After the establishment of the Master Settlement Agreement of 1998 between several major U.S. tobacco companies and four state governments (Texas, Florida, Minnesota, and Mississippi), the remaining forty-six states, the District of Columbia, and five U.S. territories not party to the original legal action were allowed to join into benefits conferred by the agreement. The tobacco companies were mandated to pay damages approaching the sum of $10 billion over an indefinite time period to the states joining the agreement, as well as acknowledge publicly that tobacco companies targeted youth in marketing and sales of products. In addition, the companies were subjected to sponsorship, marketing, and sales restrictions on their product. The State of Arkansas, agreeing not to file further litigation …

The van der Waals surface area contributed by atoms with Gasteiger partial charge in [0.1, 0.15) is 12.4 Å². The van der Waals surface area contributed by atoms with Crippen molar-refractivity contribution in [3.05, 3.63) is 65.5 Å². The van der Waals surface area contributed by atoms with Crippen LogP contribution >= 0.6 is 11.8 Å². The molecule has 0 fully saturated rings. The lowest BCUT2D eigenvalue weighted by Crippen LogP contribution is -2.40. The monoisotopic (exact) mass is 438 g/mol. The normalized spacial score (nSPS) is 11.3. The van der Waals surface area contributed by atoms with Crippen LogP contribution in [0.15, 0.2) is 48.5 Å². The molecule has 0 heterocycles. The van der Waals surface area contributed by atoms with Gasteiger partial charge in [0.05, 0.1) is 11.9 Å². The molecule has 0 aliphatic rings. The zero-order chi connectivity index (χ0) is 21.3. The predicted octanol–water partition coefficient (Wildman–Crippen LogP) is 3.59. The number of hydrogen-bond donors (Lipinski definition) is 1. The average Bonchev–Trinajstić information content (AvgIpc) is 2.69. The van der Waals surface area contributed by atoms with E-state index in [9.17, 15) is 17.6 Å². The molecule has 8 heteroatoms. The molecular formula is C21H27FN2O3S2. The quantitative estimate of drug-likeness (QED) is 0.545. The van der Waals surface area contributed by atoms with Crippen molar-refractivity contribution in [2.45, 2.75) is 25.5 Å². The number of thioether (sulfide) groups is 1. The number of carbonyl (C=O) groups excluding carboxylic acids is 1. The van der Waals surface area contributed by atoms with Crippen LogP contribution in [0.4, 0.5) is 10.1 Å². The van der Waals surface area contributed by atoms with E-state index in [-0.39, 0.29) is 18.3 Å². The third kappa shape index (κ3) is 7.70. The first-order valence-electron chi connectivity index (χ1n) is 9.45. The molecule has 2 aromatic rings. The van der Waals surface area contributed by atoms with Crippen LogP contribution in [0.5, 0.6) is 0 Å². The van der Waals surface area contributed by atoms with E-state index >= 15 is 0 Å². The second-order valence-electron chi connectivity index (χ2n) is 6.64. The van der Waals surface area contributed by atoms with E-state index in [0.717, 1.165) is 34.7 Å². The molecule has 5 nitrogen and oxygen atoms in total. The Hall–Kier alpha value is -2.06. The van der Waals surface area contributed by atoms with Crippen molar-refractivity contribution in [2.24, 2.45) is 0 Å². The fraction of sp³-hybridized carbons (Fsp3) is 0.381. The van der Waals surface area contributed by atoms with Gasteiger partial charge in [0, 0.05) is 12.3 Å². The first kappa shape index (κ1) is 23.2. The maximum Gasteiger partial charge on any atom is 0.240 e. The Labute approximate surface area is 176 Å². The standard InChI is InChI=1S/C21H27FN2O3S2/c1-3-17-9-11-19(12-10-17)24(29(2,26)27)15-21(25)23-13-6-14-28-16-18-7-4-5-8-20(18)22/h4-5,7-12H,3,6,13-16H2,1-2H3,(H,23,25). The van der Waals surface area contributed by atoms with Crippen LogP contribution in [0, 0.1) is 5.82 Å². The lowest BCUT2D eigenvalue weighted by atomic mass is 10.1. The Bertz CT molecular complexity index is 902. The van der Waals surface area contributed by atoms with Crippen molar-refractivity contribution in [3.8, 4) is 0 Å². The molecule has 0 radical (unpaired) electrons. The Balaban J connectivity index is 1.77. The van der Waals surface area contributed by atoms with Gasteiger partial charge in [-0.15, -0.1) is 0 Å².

Vaccination

Vaccination artificially increases immunity to disease and contributes to the development of herd immunity, which is achieved when a sufficiently large percentage of immunized individuals  reduces the likelihood of disease transmission. Beginning in the nineteenth century, vaccination became an essential part of American public health policy. In Arkansas, starting with the introduction of school smallpox vaccination requirements in the late nineteenth century, vaccination became a vital feature of modern public health policy. The smallpox vaccine, discovered by British physician Edward Jenner in 1796, was the world’s first vaccine and remained the only human vaccine available until 1885. Following the introduction of the smallpox vaccine into the United States in 1800, Massachusetts became the first state to mandate smallpox vaccinations, requiring …